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Muḥammad ibn Ibrāhīm al-Fazārī

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Title: Muḥammad ibn Ibrāhīm al-Fazārī  
Author: World Heritage Encyclopedia
Language: English
Subject: Astronomy in the medieval Islamic world, Arab astronomers, Ibrāhīm al-Fazārī, Persian astronomers, List of mathematicians (I)
Collection: 8Th-Century Astrologers, 8Th-Century Astronomers, 8Th-Century Iranian People, 8Th-Century Mathematicians, Arab Astronomers, Arab Translators, Astrologers of Medieval Islam, Astronomers of Medieval Islam, Mathematicians of Medieval Islam, Medieval Arab Astrologers, Medieval Arab Mathematicians, Medieval Arab Philosophers, Medieval Persian Astrologers, Medieval Persian Mathematicians, Persian Astronomers, Persian Philosophers, Persian Translators, Year of Birth Missing, Year of Death Missing, Year of Death Uncertain
Publisher: World Heritage Encyclopedia

Muḥammad ibn Ibrāhīm al-Fazārī

Muhammad ibn Ibrahim al-Fazari (died 796 or 806) was a Muslim philosopher, mathematician and astronomer.[1][2] He is not to be confused with his father Ibrāhīm al-Fazārī, also an astronomer and mathematician.

Some sources refer to him as an Arab,[3][4][5][6] other sources state that he was a Persian.[7][8][9]

Al-Fazārī translated many scientific books into Arabic and Persian.[10] He is credited to have built the first astrolabe in the Islamic world.[8]

Along with Yaʿqūb ibn Ṭāriq and his father he helped translate the Indian astronomical text by Brahmagupta (fl. 7th century), the Brāhmasphuṭasiddhānta, into Arabic as Az-Zīj ‛alā Sinī al-‛Arab.,[11] or the Sindhind. This translation was possibly the vehicle by means of which the Hindu numerals were transmitted from India to Islam.[12]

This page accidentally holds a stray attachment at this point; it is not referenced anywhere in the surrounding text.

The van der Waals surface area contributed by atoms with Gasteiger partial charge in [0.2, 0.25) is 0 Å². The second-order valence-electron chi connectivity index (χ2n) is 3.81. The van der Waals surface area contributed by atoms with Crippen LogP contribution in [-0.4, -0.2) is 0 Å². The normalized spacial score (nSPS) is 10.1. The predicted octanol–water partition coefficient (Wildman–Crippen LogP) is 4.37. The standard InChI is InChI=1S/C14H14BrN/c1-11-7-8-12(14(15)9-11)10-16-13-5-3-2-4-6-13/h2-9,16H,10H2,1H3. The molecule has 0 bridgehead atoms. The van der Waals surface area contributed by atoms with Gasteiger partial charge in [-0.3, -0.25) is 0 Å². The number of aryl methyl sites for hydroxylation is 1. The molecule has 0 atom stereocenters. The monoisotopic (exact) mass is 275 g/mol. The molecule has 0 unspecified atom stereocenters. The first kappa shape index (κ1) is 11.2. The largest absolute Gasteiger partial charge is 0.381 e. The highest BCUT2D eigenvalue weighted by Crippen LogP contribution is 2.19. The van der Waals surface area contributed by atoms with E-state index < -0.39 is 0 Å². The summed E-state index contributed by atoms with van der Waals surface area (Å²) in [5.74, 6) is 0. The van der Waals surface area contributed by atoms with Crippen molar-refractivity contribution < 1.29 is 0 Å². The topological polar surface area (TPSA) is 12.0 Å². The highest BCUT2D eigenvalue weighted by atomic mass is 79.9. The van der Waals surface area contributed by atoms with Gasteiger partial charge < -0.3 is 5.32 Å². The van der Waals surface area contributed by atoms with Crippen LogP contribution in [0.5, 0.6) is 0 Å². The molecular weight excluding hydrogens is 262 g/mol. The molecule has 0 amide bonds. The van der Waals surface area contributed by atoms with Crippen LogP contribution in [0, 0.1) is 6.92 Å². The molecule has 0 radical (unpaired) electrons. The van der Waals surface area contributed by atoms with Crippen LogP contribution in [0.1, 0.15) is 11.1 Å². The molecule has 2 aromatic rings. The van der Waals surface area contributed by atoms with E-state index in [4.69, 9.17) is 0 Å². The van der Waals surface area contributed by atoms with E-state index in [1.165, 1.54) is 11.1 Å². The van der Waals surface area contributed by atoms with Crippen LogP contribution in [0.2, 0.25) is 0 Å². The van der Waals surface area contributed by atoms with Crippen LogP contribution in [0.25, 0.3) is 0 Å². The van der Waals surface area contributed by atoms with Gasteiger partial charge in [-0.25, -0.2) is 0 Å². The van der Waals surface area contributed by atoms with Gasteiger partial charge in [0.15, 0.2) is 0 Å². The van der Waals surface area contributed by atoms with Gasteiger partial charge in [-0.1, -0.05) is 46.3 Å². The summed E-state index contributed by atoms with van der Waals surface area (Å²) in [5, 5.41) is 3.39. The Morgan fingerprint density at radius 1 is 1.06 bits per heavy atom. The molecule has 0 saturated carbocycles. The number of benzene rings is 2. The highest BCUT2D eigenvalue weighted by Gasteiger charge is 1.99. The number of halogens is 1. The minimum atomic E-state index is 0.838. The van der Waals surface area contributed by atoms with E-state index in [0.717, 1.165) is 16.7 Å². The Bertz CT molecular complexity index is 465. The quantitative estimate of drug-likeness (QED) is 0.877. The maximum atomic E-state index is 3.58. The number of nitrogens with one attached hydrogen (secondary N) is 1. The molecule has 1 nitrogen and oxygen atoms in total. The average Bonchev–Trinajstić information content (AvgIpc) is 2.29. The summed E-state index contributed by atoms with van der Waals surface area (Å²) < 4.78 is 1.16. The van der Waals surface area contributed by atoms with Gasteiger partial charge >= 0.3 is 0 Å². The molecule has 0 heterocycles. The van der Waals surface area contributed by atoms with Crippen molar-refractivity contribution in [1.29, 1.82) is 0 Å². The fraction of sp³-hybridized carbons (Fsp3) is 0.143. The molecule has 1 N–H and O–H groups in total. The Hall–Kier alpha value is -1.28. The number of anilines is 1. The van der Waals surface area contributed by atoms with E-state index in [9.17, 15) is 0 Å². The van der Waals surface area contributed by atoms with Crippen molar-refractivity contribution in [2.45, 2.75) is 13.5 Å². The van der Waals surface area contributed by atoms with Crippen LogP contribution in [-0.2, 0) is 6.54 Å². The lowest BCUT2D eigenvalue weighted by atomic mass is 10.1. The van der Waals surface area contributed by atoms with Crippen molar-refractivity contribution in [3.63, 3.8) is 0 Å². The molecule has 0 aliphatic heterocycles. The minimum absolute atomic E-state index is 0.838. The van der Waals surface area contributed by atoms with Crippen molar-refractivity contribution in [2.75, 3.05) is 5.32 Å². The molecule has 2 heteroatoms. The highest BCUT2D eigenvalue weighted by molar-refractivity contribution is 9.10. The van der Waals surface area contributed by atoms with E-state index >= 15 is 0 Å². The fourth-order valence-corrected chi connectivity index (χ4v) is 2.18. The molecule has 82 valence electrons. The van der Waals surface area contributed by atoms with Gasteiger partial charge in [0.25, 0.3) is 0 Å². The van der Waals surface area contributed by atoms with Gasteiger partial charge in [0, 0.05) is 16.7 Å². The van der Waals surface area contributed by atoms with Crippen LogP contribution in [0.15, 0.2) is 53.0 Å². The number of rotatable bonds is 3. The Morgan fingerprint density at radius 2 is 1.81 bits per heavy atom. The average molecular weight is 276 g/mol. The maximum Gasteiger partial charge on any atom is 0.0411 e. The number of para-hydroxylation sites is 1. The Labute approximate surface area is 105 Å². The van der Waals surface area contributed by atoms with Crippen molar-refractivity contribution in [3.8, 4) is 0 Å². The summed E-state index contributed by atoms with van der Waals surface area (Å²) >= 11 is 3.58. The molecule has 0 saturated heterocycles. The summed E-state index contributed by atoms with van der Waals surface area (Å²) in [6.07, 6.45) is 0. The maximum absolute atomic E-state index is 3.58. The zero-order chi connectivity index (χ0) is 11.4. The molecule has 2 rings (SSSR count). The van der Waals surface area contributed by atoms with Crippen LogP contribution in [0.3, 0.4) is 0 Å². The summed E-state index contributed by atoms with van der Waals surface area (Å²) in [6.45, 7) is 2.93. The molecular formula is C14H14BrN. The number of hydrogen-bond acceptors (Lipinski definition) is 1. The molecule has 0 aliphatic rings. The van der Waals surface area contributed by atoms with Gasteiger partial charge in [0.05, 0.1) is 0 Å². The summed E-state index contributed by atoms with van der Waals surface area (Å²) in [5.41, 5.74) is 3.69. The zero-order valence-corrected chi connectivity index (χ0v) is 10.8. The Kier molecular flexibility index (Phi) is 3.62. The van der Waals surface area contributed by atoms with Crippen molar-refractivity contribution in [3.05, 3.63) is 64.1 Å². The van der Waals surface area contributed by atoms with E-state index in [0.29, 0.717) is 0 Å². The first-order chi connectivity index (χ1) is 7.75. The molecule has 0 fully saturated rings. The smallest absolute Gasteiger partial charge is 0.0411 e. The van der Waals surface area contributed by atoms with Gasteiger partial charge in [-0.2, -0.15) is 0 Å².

See also


  1. ^ * H. Suter: Die Mathematiker und Astronomen der Araber (p. 4, 1900).
  2. ^ * Introduction to the History of Science by George Sarton – Page 524
  3. ^ Scott L. Montgomery. Science in Translation: movements of knowledge through cultures and time. p. 81.
  4. ^ Abramovich, Boris et al. History of Civilizations of Central Asia. pp. 177–178.
  5. ^ Pingree, David (1970). The Fragments of the Works of Al-Fazari. Journal of Near Eastern Studies. Vol. 29, No. 2. pp. 103–123.
  6. ^ Yaqut al-Hamawi. Irshad al-Arib Fi Ma'rifat al-Adib. Ed. D. S. Margoliouth. "E. J. W. Ser.," 6. Vol. 6. 2d ed. London, 1931.
  7. ^ * The Root of Europe: studies in the diffusion of Greek culture by Ralph Westwood Moore, Michael Huxley – 1952 – Page 48
  8. ^ a b * Richard N. Frye, The Golden Age of Persia, p. 163.
  9. ^ * From Freedom to Freedom: African roots in American soils : selected readings – by Ervin Lewis, Mildred Bain
  10. ^ * Glimpses of Islamic History and Culture by M. D. Zafar – 1987 – Page 331
  11. ^ E. S. Kennedy, A Survey of Islamic Astronomical Tables, (Transactions of the American Philosophical Society, New Series, 46, 2), Philadelphia, 1956, pp. 2, 7, 12 (zijes no. 2, 28, 71).
  12. ^ * D. E. Smith and L. C. Karpinski: The Hindu-Arabic Numerals (Boston, 1911), p.92.).

External links

  • Plofker, Kim (2007). "Fazārī: Muḥammad ibn Ibrāhīm al‐Fazārī". In Thomas Hockey; et al. The Biographical Encyclopedia of Astronomers. New York: Springer. pp. 362–3. (PDF version)  
  • Cantor: Geschichte der Mathematik (I, 3rd ed., 698, 1907).

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